Sunday, October 15th, 2006

Benchmark: Prototype and jQuery

Category: Prototype

Claudio Cicali thinks benchmarks are boring and useless, so he decided to conduct a series of micro-benchmarks of CSS selector tests with both Prototype and jQuery. He decided to do this after he saw others observe:

  • Prototype (1.5+) has CSS selector syntax now
  • “jQuery is horribly SLOW”

Some Examples

javascript

  1. Add event test:
  2.  
  3. // For jquery:
  4.  
  5.     for (var i=0; i < 100; i++) {
  6.       $('#test').bind('click', function() { alert(this) })
  7.     }
  8.  
  9. // For prototype:
  10.     for (var i=0; i < 100; i++) {
  11.       $$('#test').each(function (el) {
  12.         Event.observe(el, 'click', function() { alert(this) }, true)
  13.       }
  14.       )
  15. }
  16.  
  17. (NOTE: could have used the new $(el).observe('click', function() {...}) syntax)
  18.  
  19. Add class test
  20.  
  21. // For jquery:
  22.     for (var i=0; i < 1000; i++) {
  23.       $('.test').addClass('another')
  24.     }
  25.  
  26. // For prototype:
  27.  
  28.     for (var i=0; i < 1000; i++) {
  29.       $$('.test').each(function(el) { Element.addClassName(el, 'another') })
  30.     }

jQuery Prototype Benchmark

Posted by Dion Almaer at 2:34 pm
17 Comments

+++--
3.6 rating from 71 votes

17 Comments »

Comments feed TrackBack URI

[…] Ya era hora que alguien se pusiera ha hacer pruebas de entre las librerías JS más conocidas, en este caso ha tocado Prototype y jQuery. Parece que la conclusión a dicho benchmark es claro y rotundo. […]

Pingback by Prototype vs jQuery - aNieto2K — October 15, 2006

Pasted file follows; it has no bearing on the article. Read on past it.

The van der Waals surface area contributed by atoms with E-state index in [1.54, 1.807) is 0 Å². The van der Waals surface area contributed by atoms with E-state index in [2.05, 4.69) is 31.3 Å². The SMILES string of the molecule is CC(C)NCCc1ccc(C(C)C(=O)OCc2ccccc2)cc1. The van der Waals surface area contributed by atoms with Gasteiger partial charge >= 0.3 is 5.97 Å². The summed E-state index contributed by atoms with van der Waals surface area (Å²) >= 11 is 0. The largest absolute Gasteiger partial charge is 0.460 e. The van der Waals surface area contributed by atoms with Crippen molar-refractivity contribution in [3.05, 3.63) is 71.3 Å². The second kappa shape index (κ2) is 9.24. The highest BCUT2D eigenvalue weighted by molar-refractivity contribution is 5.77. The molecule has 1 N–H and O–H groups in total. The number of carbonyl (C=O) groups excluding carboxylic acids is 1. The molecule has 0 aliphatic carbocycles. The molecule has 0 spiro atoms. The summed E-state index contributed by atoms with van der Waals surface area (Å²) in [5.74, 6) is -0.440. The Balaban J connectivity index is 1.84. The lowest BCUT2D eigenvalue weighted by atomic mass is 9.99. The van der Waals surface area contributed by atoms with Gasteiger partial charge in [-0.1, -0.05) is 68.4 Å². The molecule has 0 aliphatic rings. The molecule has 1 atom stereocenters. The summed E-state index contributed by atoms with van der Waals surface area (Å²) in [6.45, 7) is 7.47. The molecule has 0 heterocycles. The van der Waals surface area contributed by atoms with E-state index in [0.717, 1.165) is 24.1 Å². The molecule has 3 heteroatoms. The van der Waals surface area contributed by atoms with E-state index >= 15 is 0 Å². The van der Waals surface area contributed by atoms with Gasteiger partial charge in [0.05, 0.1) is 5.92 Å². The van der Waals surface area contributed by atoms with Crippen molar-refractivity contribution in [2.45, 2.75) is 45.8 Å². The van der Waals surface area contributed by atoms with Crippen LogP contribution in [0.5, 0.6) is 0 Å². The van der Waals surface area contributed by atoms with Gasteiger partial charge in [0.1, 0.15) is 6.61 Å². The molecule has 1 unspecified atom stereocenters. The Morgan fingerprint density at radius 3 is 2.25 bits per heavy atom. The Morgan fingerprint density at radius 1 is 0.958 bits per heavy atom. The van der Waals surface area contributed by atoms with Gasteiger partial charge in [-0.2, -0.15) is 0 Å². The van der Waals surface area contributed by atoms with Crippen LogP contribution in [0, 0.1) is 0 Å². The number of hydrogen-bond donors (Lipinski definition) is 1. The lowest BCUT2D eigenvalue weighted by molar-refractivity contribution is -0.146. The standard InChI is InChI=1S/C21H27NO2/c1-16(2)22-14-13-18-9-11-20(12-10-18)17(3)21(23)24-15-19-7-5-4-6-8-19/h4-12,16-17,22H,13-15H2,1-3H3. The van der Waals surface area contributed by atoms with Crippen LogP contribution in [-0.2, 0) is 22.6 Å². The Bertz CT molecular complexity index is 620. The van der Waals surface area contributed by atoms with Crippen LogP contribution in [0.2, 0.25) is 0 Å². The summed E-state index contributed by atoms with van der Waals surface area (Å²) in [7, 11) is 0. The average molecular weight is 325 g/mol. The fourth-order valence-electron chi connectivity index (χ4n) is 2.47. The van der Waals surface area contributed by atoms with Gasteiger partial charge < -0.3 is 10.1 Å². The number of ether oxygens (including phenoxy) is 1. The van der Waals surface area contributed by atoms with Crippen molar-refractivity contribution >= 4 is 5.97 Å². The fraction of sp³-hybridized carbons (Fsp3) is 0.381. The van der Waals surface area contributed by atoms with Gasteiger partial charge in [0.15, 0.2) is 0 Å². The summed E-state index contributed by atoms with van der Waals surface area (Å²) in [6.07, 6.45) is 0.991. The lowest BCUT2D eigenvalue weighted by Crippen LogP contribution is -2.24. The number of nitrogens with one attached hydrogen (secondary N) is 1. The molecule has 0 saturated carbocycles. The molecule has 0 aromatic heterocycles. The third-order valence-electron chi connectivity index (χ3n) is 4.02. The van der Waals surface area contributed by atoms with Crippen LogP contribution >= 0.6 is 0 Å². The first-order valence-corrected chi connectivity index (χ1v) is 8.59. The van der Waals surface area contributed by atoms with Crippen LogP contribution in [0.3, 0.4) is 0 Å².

Prototype is very slow to process a large resultset. I’m guessing these tests were performed on very small DOMs.

These benchmarks are probably meaningless.

Comment by Dean Edwards — October 15, 2006

Meaningless, yes, just about every benchmarks and statistics :) My tests were run just to have a “feel” of how they COULD compare. DOM was very simple.

Maybe I could only have helped someone (with more spare time), to test more complex DOMs having not to re-think which KIND of tests to perform (or, yes, part of them) ;)

As you asked, code is here: http://claudio.cicali.org/files/benchmark_j.html
http://claudio.cicali.org/files/benchmark.html

Comment by Claudio Cicali — October 15, 2006

I agree with Dean; also, which browser did you use for these benchmarks? Prototype is even slower on IE.

Comment by Rob Gonda — October 15, 2006

Addevent test in jQuery could also have been:

$(‘#test’).click(function() { alert(this) });

No idea on the speed differences.

Would love John Resig’s thoughts on this testing overall!

You there, John?!

– Alister

Comment by Alister Cameron — October 15, 2006

I like JQuery’s easy pattern following the CSS selection. also, i like most the power of prototype.. definitely this post is worth some time ..

Comment by Google Logs — October 16, 2006

[…] Dion Almer reports […]

Pingback by jQuery is Slow! huh! « Mental Vomits — October 16, 2006

results doesn’t change my choice… besides the person doing the benchmark is a prototype user, c”,)

jquery still rules for me!

Comment by r00t — October 17, 2006

Cute. The guy does some tests, notes that it looks like that jQuery isn’t actually much (if at all significantly) slower than Prototype, and the jQuery fans bridle and try to cast the thing as a hit piece.

Comment by Eric — October 17, 2006

Try Simon Willison’s document.getElementsBySelector, that’s even faster. I’m using jQuery and Prototype for a few different projects. After screwing with the selector syntax, I finally decided to drop it for both frameworks and go with Simon Willison’s solution.
I think there were an early post about a blog post “Misleading of jQuery”. In that blog, there were a long discussion on this issue and some one even made a test script to compare the speeds. The results are very clear, Simon Willison’s function is lightweight and hella faster. Here’s the link to the test http://commontags.com/test/CSSselectors-benchmark.htm